Change Is Inevitable - Are You Prepared To Hire An F&I Manager?

Once again you’re faced with the problem of having to hire an F&I manager again. Your current F&I Manager just gave you his notice ( if he was that kind to you) and the question is, do you take their two weeks to find their replacement, or were the warning signs already in place and you saw this coming?

Before you hire a replacement, take a minute to consider why you have to call your ad agency to place a help wanted ad. There are usually only a few reasons why your F&I manager is leaving:

o There was a change in the pay plan. If you think you’re paying your finance people too much money, just stop for a moment and think about how much they make for you. F&I is the only department in your entire dealership that has no overhead! There are no fixed costs to concern you with.

o You’ve hired a new GM / GSM or someone over your F&I manager, who wants to bring his own loyal people. F&I mangers are usually pretty devoted employees, so make sure the right person is leaving. If your recent hire isn’t working out, confide in your F&I manager and ask him to stay on. Remember that a disruption in F&I leads to contracts in transit issues which cost you money!

o One we hate to consider, is that there is a problem about to come back to haunt you. Has there been a rash of contract errors lately? Are your contracts in transit list growing out of control? Is your finance department hiding something from you until they get out of there?

If you’re going to have to make a change, now is the time to look at the setup of your F&I department. Do you have a primary and secondary or non-prime F&I manager? Have you set up your finance department to maximize your potential? Remember that non-prime customers must be sold and handled completely backwards from prime customers. Lenders are different, and as such, primary and secondary deals are structured differently. While your F&I manager is concerned with back end gross and product penetration, your secondary or Special Finance Manger should be all about maximizing front end gross and selling customers you might not have otherwise sold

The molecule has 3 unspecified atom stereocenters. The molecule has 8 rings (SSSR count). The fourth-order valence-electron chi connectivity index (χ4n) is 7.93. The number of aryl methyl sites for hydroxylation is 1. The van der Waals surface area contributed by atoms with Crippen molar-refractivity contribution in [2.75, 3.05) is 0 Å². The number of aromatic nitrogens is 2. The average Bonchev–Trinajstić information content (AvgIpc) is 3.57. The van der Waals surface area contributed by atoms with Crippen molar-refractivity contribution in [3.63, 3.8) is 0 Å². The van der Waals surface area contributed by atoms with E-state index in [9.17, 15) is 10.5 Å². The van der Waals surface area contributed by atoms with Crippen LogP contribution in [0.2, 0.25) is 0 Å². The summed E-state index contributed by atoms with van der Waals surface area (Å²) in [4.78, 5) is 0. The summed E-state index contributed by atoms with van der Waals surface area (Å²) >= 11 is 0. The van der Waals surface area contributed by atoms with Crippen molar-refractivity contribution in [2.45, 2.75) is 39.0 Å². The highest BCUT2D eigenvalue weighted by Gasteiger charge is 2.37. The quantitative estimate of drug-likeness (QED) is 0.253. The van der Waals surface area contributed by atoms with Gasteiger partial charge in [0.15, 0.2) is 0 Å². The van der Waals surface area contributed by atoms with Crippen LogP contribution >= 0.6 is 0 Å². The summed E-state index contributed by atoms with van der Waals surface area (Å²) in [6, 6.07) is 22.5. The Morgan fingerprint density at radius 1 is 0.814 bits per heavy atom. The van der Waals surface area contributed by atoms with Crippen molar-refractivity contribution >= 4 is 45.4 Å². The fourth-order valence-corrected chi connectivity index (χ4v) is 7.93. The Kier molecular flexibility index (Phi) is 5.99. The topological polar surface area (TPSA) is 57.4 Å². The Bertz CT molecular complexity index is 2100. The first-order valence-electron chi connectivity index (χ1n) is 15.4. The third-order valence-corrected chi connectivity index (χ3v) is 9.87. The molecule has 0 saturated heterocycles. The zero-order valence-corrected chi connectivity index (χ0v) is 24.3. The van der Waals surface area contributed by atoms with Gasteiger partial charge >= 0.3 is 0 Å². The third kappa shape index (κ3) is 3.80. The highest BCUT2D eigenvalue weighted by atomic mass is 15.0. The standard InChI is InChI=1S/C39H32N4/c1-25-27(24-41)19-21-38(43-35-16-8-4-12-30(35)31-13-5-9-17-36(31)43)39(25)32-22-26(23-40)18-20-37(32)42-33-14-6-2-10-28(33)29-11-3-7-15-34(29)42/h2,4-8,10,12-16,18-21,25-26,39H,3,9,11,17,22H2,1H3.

Once you’ve identified the path to pursue and you’ve determined that you must find a replacement, where do you start?

o Talk to your lenders or potential lenders first and ask them whom they know is looking for job. Check with the local reps as well as the buyers/credit analyst for your market. These are the folks that an F&I manager will complain to first about his current position and ask them who’s looking for someone. They typically know all the players in the market, and can make a recommendation based on their past experience with these folks at their previous dealership. Credit analysts or buyers know who’s a whiner and who’s a worker, and can give you a first hand knowledge about a candidate you’re considering running your department. They also know who is a funding phenomenon as well as who is a flop. Make sure you have this information before you schedule an interview with a candidate. It’s helpful if you have an idea about whom you are talking to. Lenders love to have someone they already know to deal with, making your transition period that much less stressful.

o Try someone from outside your market. If you can’t get any lender to nominate someone locally, perhaps it’s because there really isn’t any great talent lying out there waiting for you to hire him or her. Consider hiring someone from outside your area, someone who doesn’t already have any preconceived notions about the market and the customers you serve.

o Some dealerships may consider promoting someone from within. Promoting someone from within your organization who has no experience may not be the best idea . You want to be sure that everything runs smoothly in the beginning while you continue to grow. Keep in mind that you really need someone with experience to keep your business moving along. Starting from scratch is difficult for many stores to do.

Make sure you have some way of insuring that your short-timer is not taking advantage of you and considering his final two weeks a license to steal! I always recommend that every dealership have some kind of contingency plan set up for just this situation. Keep in mind that, as great a person as you think your F&I manager is, do they really have your best interests in mind if they know they are on their way out the door? It’s important to remember that the loyalty usually lasts only until the final paycheck, then all bets are off.

In an emergency can your Special Finance Manager fill in for the short term until you find a replacement, without upsetting your Special Finance Profit Center? Don’t make the mistake of thinking that one man can do both jobs effectively. While it may be tempting to combine the two and save a salary, you can not for all practical purposes pay him properly enough to make it work well enough for both of you. Undoubtedly something will have to give, so the question remains which you are willing to sacrifice.

The bottom line is you will be faced with replacing an F& I Manager, a reality faced by dealerships daily. If you have properly planned and prepared for this inevitability the change should be positive.

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